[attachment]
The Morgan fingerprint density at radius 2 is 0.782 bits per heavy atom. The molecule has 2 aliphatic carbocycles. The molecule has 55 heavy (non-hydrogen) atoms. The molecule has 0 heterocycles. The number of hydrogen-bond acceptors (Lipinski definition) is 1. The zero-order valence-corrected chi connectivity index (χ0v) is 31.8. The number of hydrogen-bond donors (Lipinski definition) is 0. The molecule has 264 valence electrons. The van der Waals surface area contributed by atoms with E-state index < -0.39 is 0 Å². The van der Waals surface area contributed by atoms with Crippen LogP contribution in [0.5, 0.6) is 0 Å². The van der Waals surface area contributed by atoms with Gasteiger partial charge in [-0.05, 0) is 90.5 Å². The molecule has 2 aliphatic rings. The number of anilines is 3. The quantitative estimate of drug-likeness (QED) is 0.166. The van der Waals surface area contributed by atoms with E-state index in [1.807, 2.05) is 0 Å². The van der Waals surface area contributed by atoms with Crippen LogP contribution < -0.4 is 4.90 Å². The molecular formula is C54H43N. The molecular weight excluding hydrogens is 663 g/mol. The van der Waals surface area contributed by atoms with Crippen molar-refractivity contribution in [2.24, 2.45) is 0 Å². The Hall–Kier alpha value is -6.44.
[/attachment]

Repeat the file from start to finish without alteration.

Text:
The Morgan fingerprint density at radius 2 is 0.782 bits per heavy atom. The molecule has 2 aliphatic carbocycles. The molecule has 55 heavy (non-hydrogen) atoms. The molecule has 0 heterocycles. The number of hydrogen-bond acceptors (Lipinski definition) is 1. The zero-order valence-corrected chi connectivity index (χ0v) is 31.8. The number of hydrogen-bond donors (Lipinski definition) is 0. The molecule has 264 valence electrons. The van der Waals surface area contributed by atoms with E-state index < -0.39 is 0 Å². The van der Waals surface area contributed by atoms with Crippen LogP contribution in [0.5, 0.6) is 0 Å². The van der Waals surface area contributed by atoms with Gasteiger partial charge in [-0.05, 0) is 90.5 Å². The molecule has 2 aliphatic rings. The number of anilines is 3. The quantitative estimate of drug-likeness (QED) is 0.166. The van der Waals surface area contributed by atoms with E-state index in [1.807, 2.05) is 0 Å². The van der Waals surface area contributed by atoms with Crippen LogP contribution < -0.4 is 4.90 Å². The molecular formula is C54H43N. The molecular weight excluding hydrogens is 663 g/mol. The van der Waals surface area contributed by atoms with Crippen molar-refractivity contribution in [2.24, 2.45) is 0 Å². The Hall–Kier alpha value is -6.44.